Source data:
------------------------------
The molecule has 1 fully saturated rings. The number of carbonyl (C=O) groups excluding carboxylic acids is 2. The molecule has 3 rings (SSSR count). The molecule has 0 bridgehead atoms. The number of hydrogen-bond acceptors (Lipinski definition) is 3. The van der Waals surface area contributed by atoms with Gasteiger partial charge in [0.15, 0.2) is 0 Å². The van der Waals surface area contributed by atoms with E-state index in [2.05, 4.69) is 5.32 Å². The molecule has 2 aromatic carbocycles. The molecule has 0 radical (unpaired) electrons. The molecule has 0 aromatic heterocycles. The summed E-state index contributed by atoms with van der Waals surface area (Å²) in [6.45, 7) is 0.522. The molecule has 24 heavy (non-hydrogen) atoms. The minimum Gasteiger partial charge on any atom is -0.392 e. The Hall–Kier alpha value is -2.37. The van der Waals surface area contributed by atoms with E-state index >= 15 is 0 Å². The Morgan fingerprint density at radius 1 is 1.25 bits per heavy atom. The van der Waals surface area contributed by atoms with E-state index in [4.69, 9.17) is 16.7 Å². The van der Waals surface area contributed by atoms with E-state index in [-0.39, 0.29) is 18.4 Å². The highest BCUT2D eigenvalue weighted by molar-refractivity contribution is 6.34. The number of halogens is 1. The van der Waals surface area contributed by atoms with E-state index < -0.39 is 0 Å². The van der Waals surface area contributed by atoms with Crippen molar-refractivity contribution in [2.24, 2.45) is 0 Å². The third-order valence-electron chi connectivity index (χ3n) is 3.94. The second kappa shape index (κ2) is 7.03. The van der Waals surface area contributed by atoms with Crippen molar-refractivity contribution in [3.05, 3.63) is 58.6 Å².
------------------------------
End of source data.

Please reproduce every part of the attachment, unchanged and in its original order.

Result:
The molecule has 1 fully saturated rings. The number of carbonyl (C=O) groups excluding carboxylic acids is 2. The molecule has 3 rings (SSSR count). The molecule has 0 bridgehead atoms. The number of hydrogen-bond acceptors (Lipinski definition) is 3. The van der Waals surface area contributed by atoms with Gasteiger partial charge in [0.15, 0.2) is 0 Å². The van der Waals surface area contributed by atoms with E-state index in [2.05, 4.69) is 5.32 Å². The molecule has 2 aromatic carbocycles. The molecule has 0 radical (unpaired) electrons. The molecule has 0 aromatic heterocycles. The summed E-state index contributed by atoms with van der Waals surface area (Å²) in [6.45, 7) is 0.522. The molecule has 24 heavy (non-hydrogen) atoms. The minimum Gasteiger partial charge on any atom is -0.392 e. The Hall–Kier alpha value is -2.37. The van der Waals surface area contributed by atoms with E-state index >= 15 is 0 Å². The Morgan fingerprint density at radius 1 is 1.25 bits per heavy atom. The van der Waals surface area contributed by atoms with E-state index in [4.69, 9.17) is 16.7 Å². The van der Waals surface area contributed by atoms with E-state index in [-0.39, 0.29) is 18.4 Å². The highest BCUT2D eigenvalue weighted by molar-refractivity contribution is 6.34. The number of halogens is 1. The van der Waals surface area contributed by atoms with E-state index < -0.39 is 0 Å². The van der Waals surface area contributed by atoms with Crippen molar-refractivity contribution in [2.24, 2.45) is 0 Å². The third-order valence-electron chi connectivity index (χ3n) is 3.94. The second kappa shape index (κ2) is 7.03. The van der Waals surface area contributed by atoms with Crippen molar-refractivity contribution in [3.05, 3.63) is 58.6 Å².